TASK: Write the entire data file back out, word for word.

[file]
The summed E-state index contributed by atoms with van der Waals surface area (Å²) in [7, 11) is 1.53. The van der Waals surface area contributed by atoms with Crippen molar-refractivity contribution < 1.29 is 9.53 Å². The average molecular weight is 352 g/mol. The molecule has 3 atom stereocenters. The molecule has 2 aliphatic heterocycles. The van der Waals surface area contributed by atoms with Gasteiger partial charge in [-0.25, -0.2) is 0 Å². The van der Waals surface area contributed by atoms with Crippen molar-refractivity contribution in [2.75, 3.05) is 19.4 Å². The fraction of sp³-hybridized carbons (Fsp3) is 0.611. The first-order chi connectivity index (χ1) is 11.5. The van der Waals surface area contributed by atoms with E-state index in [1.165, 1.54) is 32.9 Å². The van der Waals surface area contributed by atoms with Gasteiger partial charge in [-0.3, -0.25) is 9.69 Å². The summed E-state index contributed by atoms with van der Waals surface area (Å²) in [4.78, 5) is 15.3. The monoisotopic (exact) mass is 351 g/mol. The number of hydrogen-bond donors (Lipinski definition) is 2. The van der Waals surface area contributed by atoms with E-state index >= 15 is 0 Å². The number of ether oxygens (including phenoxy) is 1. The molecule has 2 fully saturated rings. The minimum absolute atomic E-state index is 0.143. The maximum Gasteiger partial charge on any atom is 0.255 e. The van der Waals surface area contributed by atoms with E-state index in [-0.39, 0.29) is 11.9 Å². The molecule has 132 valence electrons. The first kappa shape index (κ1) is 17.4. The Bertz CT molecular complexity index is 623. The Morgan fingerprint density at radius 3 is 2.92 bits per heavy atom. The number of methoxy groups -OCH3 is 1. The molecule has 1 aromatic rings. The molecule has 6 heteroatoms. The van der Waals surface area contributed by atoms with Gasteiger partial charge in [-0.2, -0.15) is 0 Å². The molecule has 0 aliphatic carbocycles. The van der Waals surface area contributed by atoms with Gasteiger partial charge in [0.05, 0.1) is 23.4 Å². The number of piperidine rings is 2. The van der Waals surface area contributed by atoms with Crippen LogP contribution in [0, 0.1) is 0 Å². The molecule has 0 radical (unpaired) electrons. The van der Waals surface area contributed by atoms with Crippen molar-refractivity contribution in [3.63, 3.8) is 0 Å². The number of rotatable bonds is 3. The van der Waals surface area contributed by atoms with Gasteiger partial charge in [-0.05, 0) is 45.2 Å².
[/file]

The summed E-state index contributed by atoms with van der Waals surface area (Å²) in [7, 11) is 1.53. The van der Waals surface area contributed by atoms with Crippen molar-refractivity contribution < 1.29 is 9.53 Å². The average molecular weight is 352 g/mol. The molecule has 3 atom stereocenters. The molecule has 2 aliphatic heterocycles. The van der Waals surface area contributed by atoms with Gasteiger partial charge in [-0.25, -0.2) is 0 Å². The van der Waals surface area contributed by atoms with Crippen molar-refractivity contribution in [2.75, 3.05) is 19.4 Å². The fraction of sp³-hybridized carbons (Fsp3) is 0.611. The first-order chi connectivity index (χ1) is 11.5. The van der Waals surface area contributed by atoms with E-state index in [1.165, 1.54) is 32.9 Å². The van der Waals surface area contributed by atoms with Gasteiger partial charge in [-0.3, -0.25) is 9.69 Å². The summed E-state index contributed by atoms with van der Waals surface area (Å²) in [4.78, 5) is 15.3. The monoisotopic (exact) mass is 351 g/mol. The number of hydrogen-bond donors (Lipinski definition) is 2. The van der Waals surface area contributed by atoms with E-state index >= 15 is 0 Å². The number of ether oxygens (including phenoxy) is 1. The molecule has 2 fully saturated rings. The minimum absolute atomic E-state index is 0.143. The maximum Gasteiger partial charge on any atom is 0.255 e. The van der Waals surface area contributed by atoms with E-state index in [-0.39, 0.29) is 11.9 Å². The molecule has 132 valence electrons. The first kappa shape index (κ1) is 17.4. The Bertz CT molecular complexity index is 623. The Morgan fingerprint density at radius 3 is 2.92 bits per heavy atom. The number of methoxy groups -OCH3 is 1. The molecule has 1 aromatic rings. The molecule has 6 heteroatoms. The van der Waals surface area contributed by atoms with Gasteiger partial charge in [-0.2, -0.15) is 0 Å². The molecule has 0 aliphatic carbocycles. The van der Waals surface area contributed by atoms with Gasteiger partial charge in [0.05, 0.1) is 23.4 Å². The number of piperidine rings is 2. The van der Waals surface area contributed by atoms with Crippen LogP contribution in [0, 0.1) is 0 Å². The molecule has 0 radical (unpaired) electrons. The van der Waals surface area contributed by atoms with Crippen molar-refractivity contribution in [3.63, 3.8) is 0 Å². The number of rotatable bonds is 3. The van der Waals surface area contributed by atoms with Gasteiger partial charge in [-0.05, 0) is 45.2 Å².